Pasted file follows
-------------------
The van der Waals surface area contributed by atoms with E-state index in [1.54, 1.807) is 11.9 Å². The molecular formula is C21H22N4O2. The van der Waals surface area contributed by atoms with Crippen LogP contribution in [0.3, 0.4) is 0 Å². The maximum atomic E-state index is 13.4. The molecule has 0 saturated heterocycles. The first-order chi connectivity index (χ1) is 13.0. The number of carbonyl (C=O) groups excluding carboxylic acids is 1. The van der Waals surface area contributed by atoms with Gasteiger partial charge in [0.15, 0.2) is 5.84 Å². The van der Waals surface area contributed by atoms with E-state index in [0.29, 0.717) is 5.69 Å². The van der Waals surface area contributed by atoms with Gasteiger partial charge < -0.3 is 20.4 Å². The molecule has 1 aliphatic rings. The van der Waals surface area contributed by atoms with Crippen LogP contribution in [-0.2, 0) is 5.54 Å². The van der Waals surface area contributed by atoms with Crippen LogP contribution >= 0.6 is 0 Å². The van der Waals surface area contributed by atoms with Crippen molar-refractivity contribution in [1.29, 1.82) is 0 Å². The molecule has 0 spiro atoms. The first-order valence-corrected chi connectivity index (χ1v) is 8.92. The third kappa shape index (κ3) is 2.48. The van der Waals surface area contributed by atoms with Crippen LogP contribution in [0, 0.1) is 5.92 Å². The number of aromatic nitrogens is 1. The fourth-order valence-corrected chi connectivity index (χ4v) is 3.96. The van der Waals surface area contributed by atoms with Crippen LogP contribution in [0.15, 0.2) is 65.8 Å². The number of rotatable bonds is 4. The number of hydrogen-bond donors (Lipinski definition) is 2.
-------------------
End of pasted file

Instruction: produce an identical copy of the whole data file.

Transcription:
The van der Waals surface area contributed by atoms with E-state index in [1.54, 1.807) is 11.9 Å². The molecular formula is C21H22N4O2. The van der Waals surface area contributed by atoms with Crippen LogP contribution in [0.3, 0.4) is 0 Å². The maximum atomic E-state index is 13.4. The molecule has 0 saturated heterocycles. The first-order chi connectivity index (χ1) is 13.0. The number of carbonyl (C=O) groups excluding carboxylic acids is 1. The van der Waals surface area contributed by atoms with Gasteiger partial charge in [0.15, 0.2) is 5.84 Å². The van der Waals surface area contributed by atoms with E-state index in [0.29, 0.717) is 5.69 Å². The van der Waals surface area contributed by atoms with Gasteiger partial charge < -0.3 is 20.4 Å². The molecule has 1 aliphatic rings. The van der Waals surface area contributed by atoms with Crippen LogP contribution in [-0.2, 0) is 5.54 Å². The van der Waals surface area contributed by atoms with Crippen LogP contribution >= 0.6 is 0 Å². The van der Waals surface area contributed by atoms with Crippen molar-refractivity contribution in [1.29, 1.82) is 0 Å². The molecule has 0 spiro atoms. The first-order valence-corrected chi connectivity index (χ1v) is 8.92. The third kappa shape index (κ3) is 2.48. The van der Waals surface area contributed by atoms with Crippen LogP contribution in [0, 0.1) is 5.92 Å². The number of aromatic nitrogens is 1. The fourth-order valence-corrected chi connectivity index (χ4v) is 3.96. The van der Waals surface area contributed by atoms with Crippen LogP contribution in [0.15, 0.2) is 65.8 Å². The number of rotatable bonds is 4. The number of hydrogen-bond donors (Lipinski definition) is 2.